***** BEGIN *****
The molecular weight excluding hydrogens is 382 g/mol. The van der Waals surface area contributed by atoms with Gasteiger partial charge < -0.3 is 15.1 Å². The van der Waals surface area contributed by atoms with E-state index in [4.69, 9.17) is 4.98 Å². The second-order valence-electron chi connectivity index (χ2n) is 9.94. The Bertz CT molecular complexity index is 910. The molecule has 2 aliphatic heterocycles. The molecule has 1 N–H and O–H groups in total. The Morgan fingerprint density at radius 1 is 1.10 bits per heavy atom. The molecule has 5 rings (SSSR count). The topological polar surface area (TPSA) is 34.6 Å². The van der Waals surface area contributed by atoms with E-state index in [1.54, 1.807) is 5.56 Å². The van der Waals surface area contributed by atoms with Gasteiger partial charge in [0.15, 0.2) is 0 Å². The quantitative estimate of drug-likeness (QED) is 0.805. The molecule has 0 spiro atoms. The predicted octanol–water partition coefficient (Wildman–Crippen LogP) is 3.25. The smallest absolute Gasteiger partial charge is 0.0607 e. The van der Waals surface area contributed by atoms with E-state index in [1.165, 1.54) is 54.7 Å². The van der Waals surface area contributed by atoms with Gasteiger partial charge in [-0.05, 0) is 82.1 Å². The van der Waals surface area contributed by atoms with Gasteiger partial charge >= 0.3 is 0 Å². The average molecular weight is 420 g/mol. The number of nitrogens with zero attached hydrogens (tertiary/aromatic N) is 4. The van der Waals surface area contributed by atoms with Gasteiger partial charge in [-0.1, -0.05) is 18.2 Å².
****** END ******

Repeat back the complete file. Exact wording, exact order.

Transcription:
The molecular weight excluding hydrogens is 382 g/mol. The van der Waals surface area contributed by atoms with Gasteiger partial charge < -0.3 is 15.1 Å². The van der Waals surface area contributed by atoms with E-state index in [4.69, 9.17) is 4.98 Å². The second-order valence-electron chi connectivity index (χ2n) is 9.94. The Bertz CT molecular complexity index is 910. The molecule has 2 aliphatic heterocycles. The molecule has 1 N–H and O–H groups in total. The Morgan fingerprint density at radius 1 is 1.10 bits per heavy atom. The molecule has 5 rings (SSSR count). The topological polar surface area (TPSA) is 34.6 Å². The van der Waals surface area contributed by atoms with E-state index in [1.54, 1.807) is 5.56 Å². The van der Waals surface area contributed by atoms with Gasteiger partial charge in [0.15, 0.2) is 0 Å². The quantitative estimate of drug-likeness (QED) is 0.805. The molecule has 0 spiro atoms. The predicted octanol–water partition coefficient (Wildman–Crippen LogP) is 3.25. The smallest absolute Gasteiger partial charge is 0.0607 e. The van der Waals surface area contributed by atoms with E-state index in [1.165, 1.54) is 54.7 Å². The van der Waals surface area contributed by atoms with Gasteiger partial charge in [-0.05, 0) is 82.1 Å². The van der Waals surface area contributed by atoms with Gasteiger partial charge >= 0.3 is 0 Å². The average molecular weight is 420 g/mol. The number of nitrogens with zero attached hydrogens (tertiary/aromatic N) is 4. The van der Waals surface area contributed by atoms with Gasteiger partial charge in [-0.1, -0.05) is 18.2 Å².